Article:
Facebook could face slack from Canada's privacy group over misuse of user data

Canada opened an investigation into how Facebook handles user data after the Cambridge Analytica scandal.


Facebook is no stranger when it comes to data misuse and in the US it could face a fine of up to $5 billion from the FTC for this. Slightly up north in Canada as well, there are reports emerging that the social media giant mishandled user data and broke local privacy laws.

Facebook could face slack from Canadas privacy group over misuse of user data

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“Facebook’s refusal to act responsibly is deeply troubling given the vast amount of sensitive personal information users have entrusted to this company,” says Daniel Therrien, privacy commissioner of Canada in a report published office of the privacy commissioner of Canada.

Canada opened an investigation into how Facebook handles user data after the Cambridge Analytica scandal, which used a third-party app called TYDL to collect user data, came into the open. The report states that Facebook failed to obtain valid and meaningful consent of installing users, failed to obtain meaningful consent from friends of the users, had inadequate safeguards to protect user info and also failed to be accountable for user information that was under its control.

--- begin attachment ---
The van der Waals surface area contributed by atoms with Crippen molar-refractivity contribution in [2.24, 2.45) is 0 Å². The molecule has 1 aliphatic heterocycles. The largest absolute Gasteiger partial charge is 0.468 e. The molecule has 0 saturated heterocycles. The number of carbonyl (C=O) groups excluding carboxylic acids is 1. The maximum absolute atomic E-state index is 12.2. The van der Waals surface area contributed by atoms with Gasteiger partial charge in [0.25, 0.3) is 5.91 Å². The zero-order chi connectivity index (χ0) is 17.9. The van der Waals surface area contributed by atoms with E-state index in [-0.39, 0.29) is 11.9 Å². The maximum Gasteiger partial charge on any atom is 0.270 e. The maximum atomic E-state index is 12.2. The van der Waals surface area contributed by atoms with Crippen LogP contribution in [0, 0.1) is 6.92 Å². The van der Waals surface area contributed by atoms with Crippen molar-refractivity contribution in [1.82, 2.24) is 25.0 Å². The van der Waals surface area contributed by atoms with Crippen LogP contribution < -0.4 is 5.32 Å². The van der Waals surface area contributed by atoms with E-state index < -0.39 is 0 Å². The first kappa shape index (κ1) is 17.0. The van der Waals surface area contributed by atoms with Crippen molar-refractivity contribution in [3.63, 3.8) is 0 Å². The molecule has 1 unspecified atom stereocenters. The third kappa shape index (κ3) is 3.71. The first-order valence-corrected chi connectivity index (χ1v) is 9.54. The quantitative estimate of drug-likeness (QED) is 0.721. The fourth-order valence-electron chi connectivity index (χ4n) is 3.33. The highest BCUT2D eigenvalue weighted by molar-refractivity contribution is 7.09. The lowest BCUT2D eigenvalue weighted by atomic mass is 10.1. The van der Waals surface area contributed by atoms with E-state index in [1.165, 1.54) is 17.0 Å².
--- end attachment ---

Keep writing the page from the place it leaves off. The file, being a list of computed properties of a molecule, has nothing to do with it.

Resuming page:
The regulators intend to take these issues to the Candian federal court in order to have Facebook change its privacy rules.

"The stark contradiction between Facebook’s public promises to mend its ways on privacy and its refusal to address the serious problems we’ve identified – or even acknowledge that it broke the law – is extremely concerning,” said Therrien.

Facebook is currently worth $40 billion more than it was right before the Cambridge Analytica scandal erupted. Mark Zuckerberg in March said he was open to government oversight of social media, and in a blog post said Facebook's future is in private messaging. The company is also working on a WhatsApp-based payments system.

With inputs from Reuters